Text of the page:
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USC mishandled gynecologist's sexual abuse reports for decades, feds say

A federal investigations found the private college in Los Angeles failed to act on years of reports that a campus doctor sexually abused patients.
Image: University of Southern California's Engemann Student Health Center
George Tyndall worked as a gynecologist at USC's Engemann Student Health Center in Los Angeles from 1989 to 2016. Robyn Beck / AFP - Getty Images

LOS ANGELES — The University of Southern California mishandled reports that former student health center gynecologist George Tyndall repeatedly sexually assaulted female patients, which may have allowed abuse to continue for years, a federal investigation concluded.

The findings released Thursday by the U.S. Department of Education’s civil rights office were the result of what federal officials described as one of the most intense probes conducted of a college’s handling of sexual misconduct, involving interviews with more than 90 people.

“This total and complete failure to protect students is heartbreaking and inexcusable,” Education Secretary Betsy DeVos said in a statement. “Too many at USC turned a blind eye to evidence that Dr. Tyndall was preying on students for years.”

The findings further detail that the university’s top brass knew about serious allegations against Tyndall while it was already under investigation by the department over student allegations that USC mishandled sexual assault cases in late 2017 but failed to disclose them to federal agents.

“We are certainly very disappointed by the responsiveness of the University of Southern California in this case,” said Kenneth Marcus, assistant secretary of civil rights for the department.

When asked by NBC News if department officials believe USC engaged in a cover-up of allegations against Tyndall, Marcus said: “It is difficult to determine with certainty whether documents were withheld with intention.”

Tyndall has been accused of sexual abuse by nearly 400 women while employed at the private university in Los Angeles. He pleaded not guilty last year to criminal charges of sexually abusing 16 patients.

USC failed to investigate warnings from at least nine patients about Tyndall’s conduct between 2000 and 2009, the department found, and it failed to look into complaints in 2016 that he conducted pelvic examinations without gloves.

Also in 2016, the university discovered over 200 photos of patients’ genitals in Tyndall’s office but didn’t investigate that either and allowed him to continue seeing patients, according to the department. There were more photos that Tyndall admitted to taking with a Polaroid camera as far back as 1989, but the university didn’t take steps to locate them, the federal investigation concluded.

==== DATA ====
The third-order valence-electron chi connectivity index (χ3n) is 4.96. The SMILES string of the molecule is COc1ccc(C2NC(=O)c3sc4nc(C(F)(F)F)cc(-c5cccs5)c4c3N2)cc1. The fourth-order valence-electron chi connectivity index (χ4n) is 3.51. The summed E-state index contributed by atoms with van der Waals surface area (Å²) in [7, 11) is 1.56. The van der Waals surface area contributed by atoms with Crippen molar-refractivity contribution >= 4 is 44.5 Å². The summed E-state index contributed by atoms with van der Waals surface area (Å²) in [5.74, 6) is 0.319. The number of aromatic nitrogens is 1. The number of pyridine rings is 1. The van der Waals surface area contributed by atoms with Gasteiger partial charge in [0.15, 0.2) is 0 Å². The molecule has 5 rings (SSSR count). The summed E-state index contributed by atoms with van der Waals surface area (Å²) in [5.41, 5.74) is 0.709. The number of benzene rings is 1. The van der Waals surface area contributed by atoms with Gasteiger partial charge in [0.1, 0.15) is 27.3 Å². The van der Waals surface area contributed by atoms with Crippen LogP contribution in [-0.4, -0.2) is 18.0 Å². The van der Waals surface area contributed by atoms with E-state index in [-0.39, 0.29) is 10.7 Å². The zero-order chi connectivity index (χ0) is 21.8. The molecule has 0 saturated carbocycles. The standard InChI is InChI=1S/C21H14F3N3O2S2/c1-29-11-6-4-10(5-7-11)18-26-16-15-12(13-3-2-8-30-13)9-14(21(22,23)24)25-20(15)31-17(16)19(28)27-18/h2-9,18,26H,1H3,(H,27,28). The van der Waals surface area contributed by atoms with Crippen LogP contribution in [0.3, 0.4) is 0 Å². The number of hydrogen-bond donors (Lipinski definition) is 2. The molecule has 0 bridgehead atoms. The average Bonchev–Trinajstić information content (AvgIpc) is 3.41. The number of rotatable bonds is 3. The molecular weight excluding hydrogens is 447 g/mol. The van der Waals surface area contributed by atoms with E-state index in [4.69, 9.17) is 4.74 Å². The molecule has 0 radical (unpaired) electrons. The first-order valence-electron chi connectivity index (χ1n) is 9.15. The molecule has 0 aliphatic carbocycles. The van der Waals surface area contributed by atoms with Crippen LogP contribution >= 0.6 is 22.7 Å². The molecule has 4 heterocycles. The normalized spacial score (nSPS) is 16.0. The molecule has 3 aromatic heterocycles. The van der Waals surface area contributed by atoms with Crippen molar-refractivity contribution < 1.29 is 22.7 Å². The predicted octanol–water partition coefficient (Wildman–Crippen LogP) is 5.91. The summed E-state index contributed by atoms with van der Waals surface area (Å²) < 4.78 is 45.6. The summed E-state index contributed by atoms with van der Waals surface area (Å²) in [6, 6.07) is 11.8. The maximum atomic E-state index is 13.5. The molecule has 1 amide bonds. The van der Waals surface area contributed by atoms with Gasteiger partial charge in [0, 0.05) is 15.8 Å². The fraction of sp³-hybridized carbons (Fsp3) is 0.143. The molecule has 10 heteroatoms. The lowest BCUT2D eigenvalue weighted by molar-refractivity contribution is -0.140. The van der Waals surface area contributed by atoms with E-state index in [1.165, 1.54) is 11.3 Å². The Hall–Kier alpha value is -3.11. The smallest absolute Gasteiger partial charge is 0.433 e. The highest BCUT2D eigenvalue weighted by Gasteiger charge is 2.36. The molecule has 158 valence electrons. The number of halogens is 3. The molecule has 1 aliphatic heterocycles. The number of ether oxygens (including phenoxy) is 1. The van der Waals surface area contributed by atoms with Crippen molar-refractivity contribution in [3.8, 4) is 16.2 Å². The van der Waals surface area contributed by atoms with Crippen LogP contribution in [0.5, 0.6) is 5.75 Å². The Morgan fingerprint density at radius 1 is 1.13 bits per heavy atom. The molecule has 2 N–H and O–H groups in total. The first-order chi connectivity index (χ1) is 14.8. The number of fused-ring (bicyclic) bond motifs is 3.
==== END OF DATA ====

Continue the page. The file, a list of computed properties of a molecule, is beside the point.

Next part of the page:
The department opened an investigation into USC’s handling of allegations against Tyndall in May 2018 following a Los Angeles Times investigation and just two months after concluding a similar Title IX inquiry of the university.

Multiple students had filed complaints with the Education Department during the Obama administration, prompting a years-long federal investigation that concluded in March 2018. The department cleared the university of violating Title IX in a few specific cases it reviewed but also found the university sometimes took months to issue decisions on cases, failed to tell students about all their rights in sexual misconduct cases and didn’t always detail how long investigations would take. The university agreed to a number of reforms that the department would monitor.

By the time the university announced an agreement with the federal government to end the earlier Title IX investigation in March 2018, the allegations against Tyndall had become so significant that the president was briefing trustees about it. However, the university still hadn’t told the Education Department about the situation.

According to the department, USC’s president and provost insisted to federal officials that they didn’t know much about the allegations against Tyndall other than what the university’s general counsel’s office told them — that the doctor’s misbehavior involved harassing words and outdated medical practices.

Under an agreement reached with the department this week, USC will have to create a centralized record-keeping system to track misconduct complaints against employees and what actions school officials take in response to them.

The university will also have to contact nine patients who complained of misconduct by Tyndall and "offer to remedy any sex discrimination caused" by Tyndall, investigate whether people who reported Tyndall faced retaliation and further review whether current and former employees took appropriate steps responding to warnings about the doctor.

USC President Carol Folt said in a statement that the university will follow the department's orders, and that the school "is confronting its past and implementing changes necessary to inform its future."

The university has agreed to a $215 million class action settlement to split among over 18,000 women who saw him as patients.